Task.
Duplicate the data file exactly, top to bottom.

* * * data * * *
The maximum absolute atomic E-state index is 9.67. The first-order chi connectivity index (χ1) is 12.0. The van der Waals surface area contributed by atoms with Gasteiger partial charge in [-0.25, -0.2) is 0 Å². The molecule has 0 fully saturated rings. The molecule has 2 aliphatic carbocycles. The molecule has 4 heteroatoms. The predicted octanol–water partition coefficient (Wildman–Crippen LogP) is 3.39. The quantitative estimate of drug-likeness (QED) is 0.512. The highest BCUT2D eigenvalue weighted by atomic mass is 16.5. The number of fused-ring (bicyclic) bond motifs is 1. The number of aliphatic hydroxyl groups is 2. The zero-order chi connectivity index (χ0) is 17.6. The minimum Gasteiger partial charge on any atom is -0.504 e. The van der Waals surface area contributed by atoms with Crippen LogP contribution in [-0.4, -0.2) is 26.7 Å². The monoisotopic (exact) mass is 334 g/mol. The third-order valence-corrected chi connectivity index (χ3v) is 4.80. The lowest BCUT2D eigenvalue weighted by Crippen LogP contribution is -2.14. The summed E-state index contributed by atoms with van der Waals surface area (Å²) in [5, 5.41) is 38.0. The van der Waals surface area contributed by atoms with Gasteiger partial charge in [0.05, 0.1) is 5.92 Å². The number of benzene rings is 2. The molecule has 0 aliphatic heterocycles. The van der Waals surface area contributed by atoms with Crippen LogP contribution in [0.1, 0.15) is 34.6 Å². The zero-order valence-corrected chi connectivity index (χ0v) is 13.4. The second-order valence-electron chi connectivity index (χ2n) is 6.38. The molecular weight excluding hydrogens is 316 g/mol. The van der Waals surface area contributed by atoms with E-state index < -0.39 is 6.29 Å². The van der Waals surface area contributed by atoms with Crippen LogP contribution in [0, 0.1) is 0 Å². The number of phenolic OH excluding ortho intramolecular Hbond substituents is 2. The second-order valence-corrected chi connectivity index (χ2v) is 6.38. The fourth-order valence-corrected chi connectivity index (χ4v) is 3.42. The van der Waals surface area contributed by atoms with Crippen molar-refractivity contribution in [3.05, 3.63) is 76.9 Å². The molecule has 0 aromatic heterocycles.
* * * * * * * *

The maximum absolute atomic E-state index is 9.67. The first-order chi connectivity index (χ1) is 12.0. The van der Waals surface area contributed by atoms with Gasteiger partial charge in [-0.25, -0.2) is 0 Å². The molecule has 0 fully saturated rings. The molecule has 2 aliphatic carbocycles. The molecule has 4 heteroatoms. The predicted octanol–water partition coefficient (Wildman–Crippen LogP) is 3.39. The quantitative estimate of drug-likeness (QED) is 0.512. The highest BCUT2D eigenvalue weighted by atomic mass is 16.5. The number of fused-ring (bicyclic) bond motifs is 1. The number of aliphatic hydroxyl groups is 2. The zero-order chi connectivity index (χ0) is 17.6. The minimum Gasteiger partial charge on any atom is -0.504 e. The van der Waals surface area contributed by atoms with Crippen LogP contribution in [-0.4, -0.2) is 26.7 Å². The monoisotopic (exact) mass is 334 g/mol. The third-order valence-corrected chi connectivity index (χ3v) is 4.80. The lowest BCUT2D eigenvalue weighted by Crippen LogP contribution is -2.14. The summed E-state index contributed by atoms with van der Waals surface area (Å²) in [5, 5.41) is 38.0. The van der Waals surface area contributed by atoms with Gasteiger partial charge in [0.05, 0.1) is 5.92 Å². The number of benzene rings is 2. The molecule has 0 aliphatic heterocycles. The van der Waals surface area contributed by atoms with Crippen LogP contribution in [0.1, 0.15) is 34.6 Å². The zero-order valence-corrected chi connectivity index (χ0v) is 13.4. The second-order valence-electron chi connectivity index (χ2n) is 6.38. The molecular weight excluding hydrogens is 316 g/mol. The van der Waals surface area contributed by atoms with E-state index < -0.39 is 6.29 Å². The van der Waals surface area contributed by atoms with Crippen LogP contribution in [0, 0.1) is 0 Å². The number of phenolic OH excluding ortho intramolecular Hbond substituents is 2. The second-order valence-corrected chi connectivity index (χ2v) is 6.38. The fourth-order valence-corrected chi connectivity index (χ4v) is 3.42. The van der Waals surface area contributed by atoms with Crippen molar-refractivity contribution in [3.05, 3.63) is 76.9 Å². The molecule has 0 aromatic heterocycles.